S. Korea now free to develop solid-fuel space rockets

2020.07.29 09:22:34 | 2020.07.29 09:37:19

Kim Hyun-chong, deputy national security adviser, gives a briefing on revised missile guidelines at the Blue House on July 28, 2020. [Photo by Lee Chung-woo]이미지 확대

Kim Hyun-chong, deputy national security adviser, gives a briefing on revised missile guidelines at the Blue House on July 28, 2020. [Photo by Lee Chung-woo]

South Korea is now free to research and develop solid-propellant space rockets under the revised missile guidelines with the United States, a move that is expected to help enhance the national military capabilities and upgrade the country’s space technologies.

“Today, (the two sides) have adopted the 2020 revised missile guidelines including a complete lift of the ban on the use of solid fuels for (Korea’s) space rocket launches,” Kim Hyun-chong, deputy national security adviser at the Blue House, said on Tuesday. The change is effective immediately.

This means “all companies, research institutes, and individuals in Korea will be able to freely research, develop, produce, and possess various forms of space launch vehicles” ranging from liquid-type ones to solid-propellant and hybrid ones, added Kim.

In a briefing, Kim expected the amendment would serve as a momentum for the Korean military to make great strides in its surveillance patrol capability and create foundation to improve space infrastructure, paving the way for Korean New Deal to stretch to space.

The Korea-U.S. missile guidelines are divided into three areas – military-use ballistic missiles, military-use cruise missiles, and space rockets.

The previous missile guidelines on space rockets limited total energy volume from rocket engine to 1 million pound per second. The old guidelines restricted space rocket launch by one-fiftieth or one-sixtieth level given that 50 million or 60 million pounds per second of total energy is needed to send rockets to space.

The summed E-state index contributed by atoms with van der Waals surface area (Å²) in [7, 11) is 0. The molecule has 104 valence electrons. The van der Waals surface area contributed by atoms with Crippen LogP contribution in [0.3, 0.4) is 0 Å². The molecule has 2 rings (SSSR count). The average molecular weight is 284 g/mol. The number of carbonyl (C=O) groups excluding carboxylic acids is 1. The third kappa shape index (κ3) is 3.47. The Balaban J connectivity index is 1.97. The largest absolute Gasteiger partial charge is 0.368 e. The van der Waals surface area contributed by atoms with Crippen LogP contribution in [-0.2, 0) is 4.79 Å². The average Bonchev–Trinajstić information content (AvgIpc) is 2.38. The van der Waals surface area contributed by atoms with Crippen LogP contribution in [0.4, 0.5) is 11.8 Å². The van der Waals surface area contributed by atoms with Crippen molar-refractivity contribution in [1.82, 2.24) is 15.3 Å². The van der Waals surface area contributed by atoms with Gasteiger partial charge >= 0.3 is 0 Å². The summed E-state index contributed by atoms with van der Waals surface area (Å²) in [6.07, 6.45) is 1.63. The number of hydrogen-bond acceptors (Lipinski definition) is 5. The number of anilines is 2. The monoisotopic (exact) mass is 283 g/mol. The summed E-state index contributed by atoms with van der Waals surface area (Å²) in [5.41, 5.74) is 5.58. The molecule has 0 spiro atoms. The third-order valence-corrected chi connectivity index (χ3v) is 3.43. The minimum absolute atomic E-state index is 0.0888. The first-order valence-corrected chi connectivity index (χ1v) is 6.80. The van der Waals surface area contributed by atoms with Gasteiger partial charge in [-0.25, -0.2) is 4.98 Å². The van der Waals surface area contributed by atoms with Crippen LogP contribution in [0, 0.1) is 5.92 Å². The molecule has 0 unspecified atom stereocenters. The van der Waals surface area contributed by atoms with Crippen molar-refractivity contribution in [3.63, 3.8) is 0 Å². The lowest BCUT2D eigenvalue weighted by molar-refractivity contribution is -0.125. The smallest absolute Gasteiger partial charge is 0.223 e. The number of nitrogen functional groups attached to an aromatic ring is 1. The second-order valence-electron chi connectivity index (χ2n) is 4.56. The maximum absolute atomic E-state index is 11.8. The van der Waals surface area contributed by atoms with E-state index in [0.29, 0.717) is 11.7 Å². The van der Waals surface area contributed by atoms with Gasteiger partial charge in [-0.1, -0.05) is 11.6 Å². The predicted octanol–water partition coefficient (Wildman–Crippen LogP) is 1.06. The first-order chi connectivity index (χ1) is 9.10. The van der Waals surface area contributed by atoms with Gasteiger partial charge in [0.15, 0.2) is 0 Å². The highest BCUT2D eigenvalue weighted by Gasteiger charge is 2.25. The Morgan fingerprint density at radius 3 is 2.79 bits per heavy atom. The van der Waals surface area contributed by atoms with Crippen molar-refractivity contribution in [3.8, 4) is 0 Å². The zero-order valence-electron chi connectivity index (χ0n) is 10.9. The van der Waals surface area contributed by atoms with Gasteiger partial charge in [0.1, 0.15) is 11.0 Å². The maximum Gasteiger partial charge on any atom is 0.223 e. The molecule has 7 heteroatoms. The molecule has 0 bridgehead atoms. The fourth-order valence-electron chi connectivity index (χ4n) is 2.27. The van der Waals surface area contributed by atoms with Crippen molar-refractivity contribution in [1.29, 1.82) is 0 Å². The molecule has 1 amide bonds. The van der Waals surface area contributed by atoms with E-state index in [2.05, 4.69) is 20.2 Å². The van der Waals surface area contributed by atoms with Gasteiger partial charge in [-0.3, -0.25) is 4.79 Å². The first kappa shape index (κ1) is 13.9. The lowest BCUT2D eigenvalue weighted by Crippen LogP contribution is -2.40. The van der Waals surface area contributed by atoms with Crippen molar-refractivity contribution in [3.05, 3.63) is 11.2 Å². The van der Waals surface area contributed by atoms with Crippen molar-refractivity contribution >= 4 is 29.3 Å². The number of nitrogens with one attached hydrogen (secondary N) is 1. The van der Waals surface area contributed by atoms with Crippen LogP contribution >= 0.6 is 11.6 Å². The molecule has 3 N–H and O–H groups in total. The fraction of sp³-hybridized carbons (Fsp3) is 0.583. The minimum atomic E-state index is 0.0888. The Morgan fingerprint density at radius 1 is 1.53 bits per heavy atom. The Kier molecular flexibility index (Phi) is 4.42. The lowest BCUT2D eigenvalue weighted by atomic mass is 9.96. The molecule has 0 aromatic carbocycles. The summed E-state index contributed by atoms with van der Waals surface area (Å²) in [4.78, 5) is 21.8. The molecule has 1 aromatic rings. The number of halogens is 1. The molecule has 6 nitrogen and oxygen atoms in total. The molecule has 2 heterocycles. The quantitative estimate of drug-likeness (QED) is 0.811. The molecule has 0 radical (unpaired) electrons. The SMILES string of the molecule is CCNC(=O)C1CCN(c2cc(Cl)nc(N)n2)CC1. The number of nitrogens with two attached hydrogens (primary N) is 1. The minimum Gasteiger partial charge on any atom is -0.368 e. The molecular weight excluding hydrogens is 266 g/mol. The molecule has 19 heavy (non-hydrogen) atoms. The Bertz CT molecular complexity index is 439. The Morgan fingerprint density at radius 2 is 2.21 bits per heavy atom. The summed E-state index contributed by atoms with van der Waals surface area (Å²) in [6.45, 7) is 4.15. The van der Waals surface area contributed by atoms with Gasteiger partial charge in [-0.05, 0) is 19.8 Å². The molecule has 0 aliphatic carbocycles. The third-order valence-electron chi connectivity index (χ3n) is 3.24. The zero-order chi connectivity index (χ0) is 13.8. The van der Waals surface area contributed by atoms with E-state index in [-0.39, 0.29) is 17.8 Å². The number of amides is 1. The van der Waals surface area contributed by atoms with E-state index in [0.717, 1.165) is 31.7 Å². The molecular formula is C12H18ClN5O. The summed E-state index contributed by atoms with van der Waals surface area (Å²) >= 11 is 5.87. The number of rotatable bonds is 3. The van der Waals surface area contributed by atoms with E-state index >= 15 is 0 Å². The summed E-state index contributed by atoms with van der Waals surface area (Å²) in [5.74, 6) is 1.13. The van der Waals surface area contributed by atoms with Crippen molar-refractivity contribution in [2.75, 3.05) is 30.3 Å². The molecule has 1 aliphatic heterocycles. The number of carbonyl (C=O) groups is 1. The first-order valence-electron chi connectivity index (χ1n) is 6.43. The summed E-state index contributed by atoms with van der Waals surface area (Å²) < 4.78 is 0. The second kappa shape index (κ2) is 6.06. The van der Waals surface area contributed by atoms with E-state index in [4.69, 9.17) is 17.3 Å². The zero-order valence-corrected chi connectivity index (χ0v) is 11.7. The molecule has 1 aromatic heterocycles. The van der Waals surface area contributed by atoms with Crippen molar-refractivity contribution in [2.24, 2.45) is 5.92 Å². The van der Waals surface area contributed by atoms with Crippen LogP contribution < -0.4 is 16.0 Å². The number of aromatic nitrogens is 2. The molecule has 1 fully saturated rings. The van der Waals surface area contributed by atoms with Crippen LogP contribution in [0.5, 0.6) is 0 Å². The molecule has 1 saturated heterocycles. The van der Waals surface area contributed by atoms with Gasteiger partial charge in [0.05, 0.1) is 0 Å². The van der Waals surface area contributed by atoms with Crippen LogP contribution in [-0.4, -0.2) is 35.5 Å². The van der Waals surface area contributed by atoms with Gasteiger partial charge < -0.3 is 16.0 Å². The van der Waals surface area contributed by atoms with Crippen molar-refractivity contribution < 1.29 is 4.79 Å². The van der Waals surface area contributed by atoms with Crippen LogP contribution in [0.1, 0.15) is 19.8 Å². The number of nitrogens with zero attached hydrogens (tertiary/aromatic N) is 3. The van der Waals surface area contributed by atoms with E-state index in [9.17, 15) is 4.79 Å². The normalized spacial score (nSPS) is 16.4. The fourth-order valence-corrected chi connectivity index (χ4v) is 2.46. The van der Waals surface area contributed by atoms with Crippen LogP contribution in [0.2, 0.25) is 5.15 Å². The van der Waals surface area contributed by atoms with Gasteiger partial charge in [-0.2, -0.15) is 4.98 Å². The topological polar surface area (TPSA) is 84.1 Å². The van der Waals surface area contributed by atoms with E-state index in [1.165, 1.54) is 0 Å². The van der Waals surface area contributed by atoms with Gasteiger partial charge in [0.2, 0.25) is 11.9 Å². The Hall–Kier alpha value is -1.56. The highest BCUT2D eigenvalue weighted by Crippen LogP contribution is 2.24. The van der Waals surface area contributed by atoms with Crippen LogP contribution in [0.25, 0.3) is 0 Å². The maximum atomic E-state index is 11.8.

Hence, the development of solid-fuel space rockets was impossible under such the restriction, Kim said.

It took about nine months for Korea and the U.S. reached an agreement on the new revision since President Moon Jae-in in October ordered Korea’s National Security Office to contact National Security Council in the U.S. to resolve the issue.

Industry insiders expected the revision in the missile guidelines should lead to enhancement in Korean military intelligence, surveillance, and patrol capabilities, bring in more young talented individuals to seek career in the space industry and allow the Korean space industry make a leap forward. It is also a sign of stronger Korea-U.S. alliance, they said.

Korea’s missile guidelines with the U.S., meanwhile, have been amended four times, including the latest revision, since the first agreement in 1979 to limit Korea’s ballistic missile development capabilities. The previous revision was in September 2017 and lifted ban on missile payload while restricting Korea`s ballistic missile range to 800 kilometers.

During the latest talks, both parties agreed to keep the limit of Korea’s ballistic missile range at 800 kilometers intact. Kim, however, said the two countries are open to negotiate easing the ballistic missile range restrictions in the future.

By Lim Sung-hyun and Lee Eun-joo

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